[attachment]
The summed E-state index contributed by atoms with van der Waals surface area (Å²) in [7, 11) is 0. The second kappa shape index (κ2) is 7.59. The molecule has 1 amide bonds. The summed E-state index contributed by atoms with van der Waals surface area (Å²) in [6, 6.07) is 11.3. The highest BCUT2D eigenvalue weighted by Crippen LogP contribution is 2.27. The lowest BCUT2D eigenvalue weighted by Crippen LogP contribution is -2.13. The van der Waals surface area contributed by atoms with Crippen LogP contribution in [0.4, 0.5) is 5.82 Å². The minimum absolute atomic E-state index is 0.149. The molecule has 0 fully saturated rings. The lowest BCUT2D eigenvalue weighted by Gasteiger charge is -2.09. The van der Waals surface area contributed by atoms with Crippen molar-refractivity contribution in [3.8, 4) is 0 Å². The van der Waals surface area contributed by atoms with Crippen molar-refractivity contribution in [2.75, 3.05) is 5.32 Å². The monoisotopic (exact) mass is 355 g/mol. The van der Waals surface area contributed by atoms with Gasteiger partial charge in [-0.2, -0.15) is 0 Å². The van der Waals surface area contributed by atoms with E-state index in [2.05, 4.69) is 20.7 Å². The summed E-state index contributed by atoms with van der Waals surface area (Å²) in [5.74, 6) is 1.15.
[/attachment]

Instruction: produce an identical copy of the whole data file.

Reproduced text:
The summed E-state index contributed by atoms with van der Waals surface area (Å²) in [7, 11) is 0. The second kappa shape index (κ2) is 7.59. The molecule has 1 amide bonds. The summed E-state index contributed by atoms with van der Waals surface area (Å²) in [6, 6.07) is 11.3. The highest BCUT2D eigenvalue weighted by Crippen LogP contribution is 2.27. The lowest BCUT2D eigenvalue weighted by Crippen LogP contribution is -2.13. The van der Waals surface area contributed by atoms with Crippen LogP contribution in [0.4, 0.5) is 5.82 Å². The minimum absolute atomic E-state index is 0.149. The molecule has 0 fully saturated rings. The lowest BCUT2D eigenvalue weighted by Gasteiger charge is -2.09. The van der Waals surface area contributed by atoms with Crippen molar-refractivity contribution in [3.8, 4) is 0 Å². The van der Waals surface area contributed by atoms with Crippen molar-refractivity contribution in [2.75, 3.05) is 5.32 Å². The monoisotopic (exact) mass is 355 g/mol. The van der Waals surface area contributed by atoms with Gasteiger partial charge in [-0.2, -0.15) is 0 Å². The van der Waals surface area contributed by atoms with E-state index in [2.05, 4.69) is 20.7 Å². The summed E-state index contributed by atoms with van der Waals surface area (Å²) in [5.74, 6) is 1.15.